In The Matrix, humanity is unknowingly trapped inside a simulated reality created by intelligent machines in order for said machines to use the humans' bodies as an energy source. While that definitely sounds like a work of fiction, there are some who think that we really are living in a simulation and according to some scientists, there's a 50-50 chance it's true. In a new report from Scientific American (via IGN), the odds of whether or not we're living in a simulation of reality instead of the real deal could come down to something as simple as a coin flip.
The actual odds, per the report come down to 50.222222 to 49.777778 whether life is real or an elaborate computer program. The odds are generally based on philosopher Nick Bostrom's 2003 paper "Are We Living in a Computer Simulation?" which offers three possibilities.
"I argue that at least one of the following propositions is true," Bostrom says in his paper. "(1): the human species is very likely to become extinct before reaching 'posthuman' stage; (2): any posthuman civilization is extremely unlikely to run a significant number of simulations of its evolutionary history (or variations thereof); (3): we are almost certainly living in a computer simulation. It follows that the belief that there is a significant chance that we shall one day become posthumans who run ancestor-simulations is false, unless we are currently living in a simulation," the paper's abstract reads.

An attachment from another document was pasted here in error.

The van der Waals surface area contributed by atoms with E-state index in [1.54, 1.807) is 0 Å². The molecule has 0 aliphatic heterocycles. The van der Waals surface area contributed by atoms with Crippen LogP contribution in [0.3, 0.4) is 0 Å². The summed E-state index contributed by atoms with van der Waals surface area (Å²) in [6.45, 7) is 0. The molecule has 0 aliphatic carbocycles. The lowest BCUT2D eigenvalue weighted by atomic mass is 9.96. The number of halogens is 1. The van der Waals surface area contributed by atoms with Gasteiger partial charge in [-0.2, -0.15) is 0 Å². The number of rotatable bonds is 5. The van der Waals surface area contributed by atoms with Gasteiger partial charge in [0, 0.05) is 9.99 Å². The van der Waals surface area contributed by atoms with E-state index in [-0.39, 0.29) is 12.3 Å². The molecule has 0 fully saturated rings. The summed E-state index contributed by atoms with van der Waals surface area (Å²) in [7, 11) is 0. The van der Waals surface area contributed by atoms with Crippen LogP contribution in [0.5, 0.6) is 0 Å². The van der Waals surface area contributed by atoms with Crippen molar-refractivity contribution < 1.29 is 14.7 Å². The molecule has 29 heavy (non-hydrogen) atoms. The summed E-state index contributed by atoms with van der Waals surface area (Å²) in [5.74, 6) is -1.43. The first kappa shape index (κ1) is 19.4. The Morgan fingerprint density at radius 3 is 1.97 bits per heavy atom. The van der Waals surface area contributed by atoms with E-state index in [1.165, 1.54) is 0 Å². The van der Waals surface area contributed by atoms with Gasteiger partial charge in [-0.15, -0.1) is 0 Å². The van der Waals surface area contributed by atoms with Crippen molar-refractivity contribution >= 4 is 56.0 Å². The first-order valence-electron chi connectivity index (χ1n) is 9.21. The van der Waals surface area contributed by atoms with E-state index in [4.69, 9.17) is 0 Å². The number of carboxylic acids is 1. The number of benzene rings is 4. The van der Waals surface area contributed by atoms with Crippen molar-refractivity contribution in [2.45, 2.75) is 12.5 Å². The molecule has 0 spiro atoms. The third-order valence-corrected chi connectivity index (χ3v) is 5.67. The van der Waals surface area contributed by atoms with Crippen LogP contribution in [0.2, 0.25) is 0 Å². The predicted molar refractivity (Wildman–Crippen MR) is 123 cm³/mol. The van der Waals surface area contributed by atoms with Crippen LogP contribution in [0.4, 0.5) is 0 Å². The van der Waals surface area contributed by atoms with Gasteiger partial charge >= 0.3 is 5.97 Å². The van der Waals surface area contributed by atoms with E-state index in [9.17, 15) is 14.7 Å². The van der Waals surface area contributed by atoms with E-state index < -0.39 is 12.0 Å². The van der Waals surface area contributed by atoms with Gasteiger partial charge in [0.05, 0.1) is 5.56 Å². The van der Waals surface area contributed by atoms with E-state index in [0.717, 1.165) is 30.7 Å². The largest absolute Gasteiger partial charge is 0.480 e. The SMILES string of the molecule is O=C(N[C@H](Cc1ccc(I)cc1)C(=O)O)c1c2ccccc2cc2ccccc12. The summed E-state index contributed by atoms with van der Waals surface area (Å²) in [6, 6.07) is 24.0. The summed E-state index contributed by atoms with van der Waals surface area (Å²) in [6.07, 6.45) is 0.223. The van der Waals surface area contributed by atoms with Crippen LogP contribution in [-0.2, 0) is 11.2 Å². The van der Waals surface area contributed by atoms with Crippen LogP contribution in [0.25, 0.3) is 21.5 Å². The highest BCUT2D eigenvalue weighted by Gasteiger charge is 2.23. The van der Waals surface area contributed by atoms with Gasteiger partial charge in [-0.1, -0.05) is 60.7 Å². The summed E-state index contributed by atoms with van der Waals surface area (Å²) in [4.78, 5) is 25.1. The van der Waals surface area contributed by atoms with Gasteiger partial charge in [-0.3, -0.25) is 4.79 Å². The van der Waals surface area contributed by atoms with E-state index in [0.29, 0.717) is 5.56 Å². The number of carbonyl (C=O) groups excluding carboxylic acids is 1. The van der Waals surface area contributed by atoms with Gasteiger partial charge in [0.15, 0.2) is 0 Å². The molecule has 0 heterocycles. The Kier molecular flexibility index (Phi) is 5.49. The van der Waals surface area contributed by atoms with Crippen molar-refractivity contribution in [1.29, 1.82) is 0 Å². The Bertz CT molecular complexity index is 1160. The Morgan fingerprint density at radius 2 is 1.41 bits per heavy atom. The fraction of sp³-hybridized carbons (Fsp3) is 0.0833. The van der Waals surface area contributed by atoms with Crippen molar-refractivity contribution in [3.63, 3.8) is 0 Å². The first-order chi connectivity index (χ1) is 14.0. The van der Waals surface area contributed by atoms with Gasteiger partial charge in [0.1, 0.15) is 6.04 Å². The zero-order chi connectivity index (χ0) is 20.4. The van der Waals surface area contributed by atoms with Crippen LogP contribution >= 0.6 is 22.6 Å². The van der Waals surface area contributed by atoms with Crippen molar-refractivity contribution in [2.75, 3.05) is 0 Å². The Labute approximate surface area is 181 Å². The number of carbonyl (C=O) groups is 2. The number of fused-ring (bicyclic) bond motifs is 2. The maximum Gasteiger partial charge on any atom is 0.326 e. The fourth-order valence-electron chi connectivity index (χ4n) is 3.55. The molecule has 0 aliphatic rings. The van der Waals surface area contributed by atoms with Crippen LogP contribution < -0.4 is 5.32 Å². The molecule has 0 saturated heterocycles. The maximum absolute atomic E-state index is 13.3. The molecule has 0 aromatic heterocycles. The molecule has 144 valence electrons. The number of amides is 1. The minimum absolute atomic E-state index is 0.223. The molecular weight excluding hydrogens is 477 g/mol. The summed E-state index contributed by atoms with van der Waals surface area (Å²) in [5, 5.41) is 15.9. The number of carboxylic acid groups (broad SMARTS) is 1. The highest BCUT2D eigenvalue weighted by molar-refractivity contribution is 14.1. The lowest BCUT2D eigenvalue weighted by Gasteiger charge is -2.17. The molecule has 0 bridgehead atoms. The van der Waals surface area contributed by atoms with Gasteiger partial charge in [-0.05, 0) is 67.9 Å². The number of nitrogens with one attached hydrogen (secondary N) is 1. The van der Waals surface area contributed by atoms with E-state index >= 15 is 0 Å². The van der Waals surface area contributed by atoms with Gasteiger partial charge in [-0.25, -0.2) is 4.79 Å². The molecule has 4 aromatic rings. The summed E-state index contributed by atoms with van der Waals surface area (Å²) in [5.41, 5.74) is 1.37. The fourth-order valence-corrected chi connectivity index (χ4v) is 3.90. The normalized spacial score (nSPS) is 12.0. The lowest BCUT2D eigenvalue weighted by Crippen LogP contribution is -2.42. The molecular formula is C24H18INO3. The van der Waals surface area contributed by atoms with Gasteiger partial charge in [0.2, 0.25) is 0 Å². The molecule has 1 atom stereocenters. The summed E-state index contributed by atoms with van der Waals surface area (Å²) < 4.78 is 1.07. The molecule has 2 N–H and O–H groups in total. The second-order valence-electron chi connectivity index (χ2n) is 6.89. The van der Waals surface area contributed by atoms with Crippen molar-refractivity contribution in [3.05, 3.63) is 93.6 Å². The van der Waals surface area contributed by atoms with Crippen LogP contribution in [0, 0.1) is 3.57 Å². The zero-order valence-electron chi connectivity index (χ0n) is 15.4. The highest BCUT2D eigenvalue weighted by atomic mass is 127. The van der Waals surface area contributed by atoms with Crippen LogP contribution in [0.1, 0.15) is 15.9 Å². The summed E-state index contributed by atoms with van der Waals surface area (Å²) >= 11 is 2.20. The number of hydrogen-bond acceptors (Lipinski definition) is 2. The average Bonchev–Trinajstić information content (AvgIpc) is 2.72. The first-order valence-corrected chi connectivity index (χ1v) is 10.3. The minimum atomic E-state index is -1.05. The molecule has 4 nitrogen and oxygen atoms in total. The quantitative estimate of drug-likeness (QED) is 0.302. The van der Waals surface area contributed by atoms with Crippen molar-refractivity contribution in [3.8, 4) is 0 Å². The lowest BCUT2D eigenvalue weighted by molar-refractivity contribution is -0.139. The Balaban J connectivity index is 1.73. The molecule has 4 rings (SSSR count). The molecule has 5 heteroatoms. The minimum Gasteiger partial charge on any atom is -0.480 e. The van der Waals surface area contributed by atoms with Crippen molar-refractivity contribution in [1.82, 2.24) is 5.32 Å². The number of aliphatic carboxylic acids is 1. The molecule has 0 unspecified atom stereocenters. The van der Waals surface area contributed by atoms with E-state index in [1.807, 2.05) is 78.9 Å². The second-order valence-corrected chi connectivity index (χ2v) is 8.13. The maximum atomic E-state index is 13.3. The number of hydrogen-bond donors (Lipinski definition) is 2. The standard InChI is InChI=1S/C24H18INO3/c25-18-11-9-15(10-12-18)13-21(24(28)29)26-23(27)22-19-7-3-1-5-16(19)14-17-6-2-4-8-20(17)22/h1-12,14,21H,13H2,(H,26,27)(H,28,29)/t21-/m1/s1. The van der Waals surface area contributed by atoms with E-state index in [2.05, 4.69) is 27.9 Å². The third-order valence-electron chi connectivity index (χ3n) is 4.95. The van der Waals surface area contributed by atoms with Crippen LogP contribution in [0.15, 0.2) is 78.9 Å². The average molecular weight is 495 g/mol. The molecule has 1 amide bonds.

The idea of simulated reality is actually nothing new -- even including Bostrom's paper and The Matrix films. According to Scientific American, the idea has roots all the way back to Plato's cave allegory and Zhuang Zhou's butterfly dream. What's interesting about the concept of the simulated reality in Bostrom's theory is that it focuses on computing power and the idea that a computer powerful enough to create our whole existence exists -- as well as the idea that if this computer did exist and we are living in a simulation, we'd never be able to recognize that.
Columbia University astronomer David Kipping noted in his own examination of Bostrom's theory -- which combines the first two of Bostrom's criteria that there is no simulation to arrive at the 50-50 odds -- that simulations also couldn't create their own simulations largely due to available resources.
"That is because as simulations spawn more simulations, the computer resources available to each subsequent generation dwindles to the point where the vast majority of realities will be those that do not have the computing power necessary to simulate offspring realties that are capable of hosting conscious beings."2comments
It's a lot, but ultimately it boils down to we're in a simulation or we aren't in a simulation which isn't likely to settle the discussion but certainly makes for an interesting thought exercise -- as well as entertainment.
What do you think? Are we living in a simulation? Does our asking the question of whether or not we're living in a situation mean this is reality? Are you just excited for the fourth The Matrix film? Let us know in the comments.